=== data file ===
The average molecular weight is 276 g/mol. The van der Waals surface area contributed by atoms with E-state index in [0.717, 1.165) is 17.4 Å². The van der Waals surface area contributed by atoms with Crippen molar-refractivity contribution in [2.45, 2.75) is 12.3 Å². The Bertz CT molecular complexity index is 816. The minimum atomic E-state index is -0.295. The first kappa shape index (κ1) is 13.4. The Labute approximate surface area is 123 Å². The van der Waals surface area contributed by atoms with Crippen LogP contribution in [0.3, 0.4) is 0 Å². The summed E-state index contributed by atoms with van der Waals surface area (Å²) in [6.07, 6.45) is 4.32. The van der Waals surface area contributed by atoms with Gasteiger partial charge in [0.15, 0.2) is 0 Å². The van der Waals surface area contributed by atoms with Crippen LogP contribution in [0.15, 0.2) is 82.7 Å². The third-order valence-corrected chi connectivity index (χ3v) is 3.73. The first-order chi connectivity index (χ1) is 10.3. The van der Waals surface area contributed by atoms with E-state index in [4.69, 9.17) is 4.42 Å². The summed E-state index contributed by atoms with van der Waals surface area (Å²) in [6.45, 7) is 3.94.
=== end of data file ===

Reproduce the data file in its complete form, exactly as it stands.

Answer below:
The average molecular weight is 276 g/mol. The van der Waals surface area contributed by atoms with E-state index in [0.717, 1.165) is 17.4 Å². The van der Waals surface area contributed by atoms with Crippen molar-refractivity contribution in [2.45, 2.75) is 12.3 Å². The Bertz CT molecular complexity index is 816. The minimum atomic E-state index is -0.295. The first kappa shape index (κ1) is 13.4. The Labute approximate surface area is 123 Å². The van der Waals surface area contributed by atoms with Crippen LogP contribution in [0.3, 0.4) is 0 Å². The summed E-state index contributed by atoms with van der Waals surface area (Å²) in [6.07, 6.45) is 4.32. The van der Waals surface area contributed by atoms with Gasteiger partial charge in [0.15, 0.2) is 0 Å². The van der Waals surface area contributed by atoms with Crippen LogP contribution in [0.15, 0.2) is 82.7 Å². The third-order valence-corrected chi connectivity index (χ3v) is 3.73. The first-order chi connectivity index (χ1) is 10.3. The van der Waals surface area contributed by atoms with E-state index in [4.69, 9.17) is 4.42 Å². The summed E-state index contributed by atoms with van der Waals surface area (Å²) in [6.45, 7) is 3.94.